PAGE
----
Most of the fastening devices used in clothing today, like the shoelace, the button, and the safely pin, have existed in some form in various cultures for thousands of years. But the zipper was the brainchild of one American inventor, namely Whitcomb Judson of Chicago. At the end of the 19th century, Judson was already a successful inventor, with a dozen patents to his credit for mechanical items such as improvements to motors and railroad braking systems.
He then turned his mind to creation a replacement for the lengthy shoelaces which were then used in both men’s and women’s boots. On August 29th 1893, he won another patent, for what he called the “clasp-locker”. Though the prototype was somewhat clumsy, and frequently jammed, it did work: in fact, Judson and his business associate Lewis Walker had sewn the device into their own boots. Although Judson displayed his clasp-locker at the World’s Fair held in Chicago in 1893, the public largely ignored it. The company founded by Judson and Walker, Universal Fastener, despite further refinements, never really succeeded in marketing the device.
The earliest zip fasteners were being used in the apparel industry by 1905, but it was only in 1913, after a Swedish-American engineer, Gideon Sundbach, had remodeled Judson’s fastener into a more streamlined and reliable form, that the zipper was a success. The US Army applied zippers to the clothing and gear of the troops of World War ‡T. By the late 1920s, zippers could be found in all kinds of clothing, footwear, and carrying cases; by the mid-1930s, zippers had even been embraced by the fashion industry.
The term “zipper” was coined as onomatopoeia ( resembling the sound it makes ) by B. F. Goodrich, whose company started marketing galoshes featuring the fastener in 1923. Regrettably, Whitcomb Judson died in 1909, and never heard the term, or saw the success by which his invention would become ubiquitous.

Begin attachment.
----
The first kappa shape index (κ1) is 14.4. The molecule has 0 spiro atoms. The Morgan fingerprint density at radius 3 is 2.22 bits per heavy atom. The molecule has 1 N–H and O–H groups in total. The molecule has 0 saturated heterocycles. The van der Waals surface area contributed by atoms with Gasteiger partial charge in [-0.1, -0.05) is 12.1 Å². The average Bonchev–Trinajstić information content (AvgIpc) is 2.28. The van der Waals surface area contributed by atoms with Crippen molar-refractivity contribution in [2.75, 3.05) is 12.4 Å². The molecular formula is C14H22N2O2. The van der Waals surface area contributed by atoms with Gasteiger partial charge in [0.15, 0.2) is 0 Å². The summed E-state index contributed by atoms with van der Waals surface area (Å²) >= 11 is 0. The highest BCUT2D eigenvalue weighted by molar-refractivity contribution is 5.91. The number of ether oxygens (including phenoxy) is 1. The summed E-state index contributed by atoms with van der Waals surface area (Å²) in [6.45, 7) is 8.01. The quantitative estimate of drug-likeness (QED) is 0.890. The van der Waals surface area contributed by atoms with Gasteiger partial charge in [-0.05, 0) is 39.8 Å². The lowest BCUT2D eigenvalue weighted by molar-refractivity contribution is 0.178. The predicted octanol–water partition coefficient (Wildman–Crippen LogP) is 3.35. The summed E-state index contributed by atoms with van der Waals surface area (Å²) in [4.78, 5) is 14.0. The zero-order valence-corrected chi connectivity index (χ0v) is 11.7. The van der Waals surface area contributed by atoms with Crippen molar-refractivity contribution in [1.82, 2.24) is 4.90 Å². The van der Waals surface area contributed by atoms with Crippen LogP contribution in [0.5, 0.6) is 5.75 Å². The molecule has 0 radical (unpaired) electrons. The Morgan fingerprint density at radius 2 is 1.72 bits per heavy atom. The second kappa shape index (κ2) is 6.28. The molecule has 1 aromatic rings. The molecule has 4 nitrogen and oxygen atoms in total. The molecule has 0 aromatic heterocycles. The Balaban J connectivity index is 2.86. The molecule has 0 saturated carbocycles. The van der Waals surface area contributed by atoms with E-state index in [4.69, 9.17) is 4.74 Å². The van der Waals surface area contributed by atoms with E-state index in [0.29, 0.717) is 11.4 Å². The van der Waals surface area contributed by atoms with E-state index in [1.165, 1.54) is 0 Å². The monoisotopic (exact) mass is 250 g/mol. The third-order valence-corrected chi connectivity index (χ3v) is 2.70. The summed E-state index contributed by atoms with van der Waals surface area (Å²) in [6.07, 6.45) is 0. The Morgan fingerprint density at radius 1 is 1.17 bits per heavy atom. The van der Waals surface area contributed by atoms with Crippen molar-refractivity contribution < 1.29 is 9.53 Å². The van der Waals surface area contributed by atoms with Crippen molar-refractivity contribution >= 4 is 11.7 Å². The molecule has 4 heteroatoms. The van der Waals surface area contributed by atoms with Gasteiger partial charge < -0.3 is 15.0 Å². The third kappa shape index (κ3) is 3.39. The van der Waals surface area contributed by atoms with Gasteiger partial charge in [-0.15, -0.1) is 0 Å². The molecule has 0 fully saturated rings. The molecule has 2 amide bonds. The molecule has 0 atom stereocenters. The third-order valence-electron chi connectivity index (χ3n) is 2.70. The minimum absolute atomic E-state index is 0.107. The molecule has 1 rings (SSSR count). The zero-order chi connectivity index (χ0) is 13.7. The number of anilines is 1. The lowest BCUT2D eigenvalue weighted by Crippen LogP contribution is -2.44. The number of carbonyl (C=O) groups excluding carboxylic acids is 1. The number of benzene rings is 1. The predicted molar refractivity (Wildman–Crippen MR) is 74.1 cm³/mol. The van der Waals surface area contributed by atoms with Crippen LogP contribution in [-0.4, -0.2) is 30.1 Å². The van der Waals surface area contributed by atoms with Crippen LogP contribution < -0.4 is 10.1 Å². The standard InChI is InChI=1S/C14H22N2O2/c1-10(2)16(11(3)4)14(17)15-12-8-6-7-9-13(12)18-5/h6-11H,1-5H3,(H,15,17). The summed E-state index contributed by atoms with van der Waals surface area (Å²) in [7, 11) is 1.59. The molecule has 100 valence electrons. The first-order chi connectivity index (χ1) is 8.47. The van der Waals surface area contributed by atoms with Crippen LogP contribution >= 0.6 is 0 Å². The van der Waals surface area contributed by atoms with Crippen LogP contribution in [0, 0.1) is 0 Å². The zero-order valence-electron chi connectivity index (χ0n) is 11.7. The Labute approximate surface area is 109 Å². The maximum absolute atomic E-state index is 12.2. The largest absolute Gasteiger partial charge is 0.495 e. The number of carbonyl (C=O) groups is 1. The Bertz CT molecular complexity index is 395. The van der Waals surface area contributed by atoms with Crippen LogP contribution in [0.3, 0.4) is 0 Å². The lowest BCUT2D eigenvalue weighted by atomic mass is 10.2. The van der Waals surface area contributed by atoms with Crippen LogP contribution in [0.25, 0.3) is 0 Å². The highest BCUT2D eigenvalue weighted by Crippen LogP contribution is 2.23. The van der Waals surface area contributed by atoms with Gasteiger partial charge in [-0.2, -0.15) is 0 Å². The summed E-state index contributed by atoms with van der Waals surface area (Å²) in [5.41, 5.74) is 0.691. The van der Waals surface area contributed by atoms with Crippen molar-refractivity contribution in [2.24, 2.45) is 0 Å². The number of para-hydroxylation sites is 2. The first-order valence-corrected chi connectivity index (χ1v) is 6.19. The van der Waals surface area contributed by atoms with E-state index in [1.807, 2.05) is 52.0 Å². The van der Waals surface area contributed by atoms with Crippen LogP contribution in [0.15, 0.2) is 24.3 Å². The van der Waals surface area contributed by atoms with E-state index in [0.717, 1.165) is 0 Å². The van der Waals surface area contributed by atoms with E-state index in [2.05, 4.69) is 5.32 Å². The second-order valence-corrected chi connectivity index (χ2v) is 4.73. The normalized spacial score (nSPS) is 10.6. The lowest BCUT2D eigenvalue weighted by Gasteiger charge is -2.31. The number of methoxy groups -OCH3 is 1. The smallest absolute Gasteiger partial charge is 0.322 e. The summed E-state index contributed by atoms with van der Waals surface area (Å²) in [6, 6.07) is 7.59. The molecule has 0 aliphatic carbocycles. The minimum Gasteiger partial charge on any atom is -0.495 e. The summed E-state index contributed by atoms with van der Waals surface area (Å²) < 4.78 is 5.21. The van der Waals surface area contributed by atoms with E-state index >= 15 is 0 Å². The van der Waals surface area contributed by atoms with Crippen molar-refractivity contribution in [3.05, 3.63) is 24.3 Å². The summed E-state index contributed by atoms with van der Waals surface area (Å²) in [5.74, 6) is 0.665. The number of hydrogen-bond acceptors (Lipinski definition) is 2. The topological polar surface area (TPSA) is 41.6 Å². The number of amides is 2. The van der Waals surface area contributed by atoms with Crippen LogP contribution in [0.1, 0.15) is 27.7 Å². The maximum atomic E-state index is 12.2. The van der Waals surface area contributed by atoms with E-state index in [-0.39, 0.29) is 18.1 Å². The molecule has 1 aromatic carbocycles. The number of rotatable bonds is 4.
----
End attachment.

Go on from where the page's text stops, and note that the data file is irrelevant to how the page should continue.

1. The zipper differs from the other three fastening devices mentioned in paragraph 1 in which way?
(a) it has been used in many more ways
(b) it is more recent
(c) it can be used in place of the other three
(d) it is usually made from different materials
2. The word “prototype” in line 8 is closest in meaning to
3. What is the author’s main point in the second paragraph?
(a) despite being a successful inventor, Judson failed with the clasp-locker
(b) Judson lacked marketing skills
(c) Judson was a poor businessman
(d) Although Judson invented a workable product, it did not appeal to the public
4. The word “it” in line 11 refers to
(c) Worldfs Fair
(d) The public
5. The word “refinements” in line 12 is closest in meaning to
6. According to the passage, zippers did not really become a success until
(a) they were used in the apparel industry after 1905
(b) in 1913 after being remodeled
(c) the Army used them in World War I
(d) be the late 1920s
7. The word “gear” in line 16 is closest in meaning to
8. According to the passage, by the late 1920s zippers could be found in all of the following industries EXCEPT
9. The word “embraced” in line 18 is closest in meaning to
10. According to the passage, the zipper got its name
(a) when used in clothing
(b) in 1909
(c) from Judson
(d) because of its sound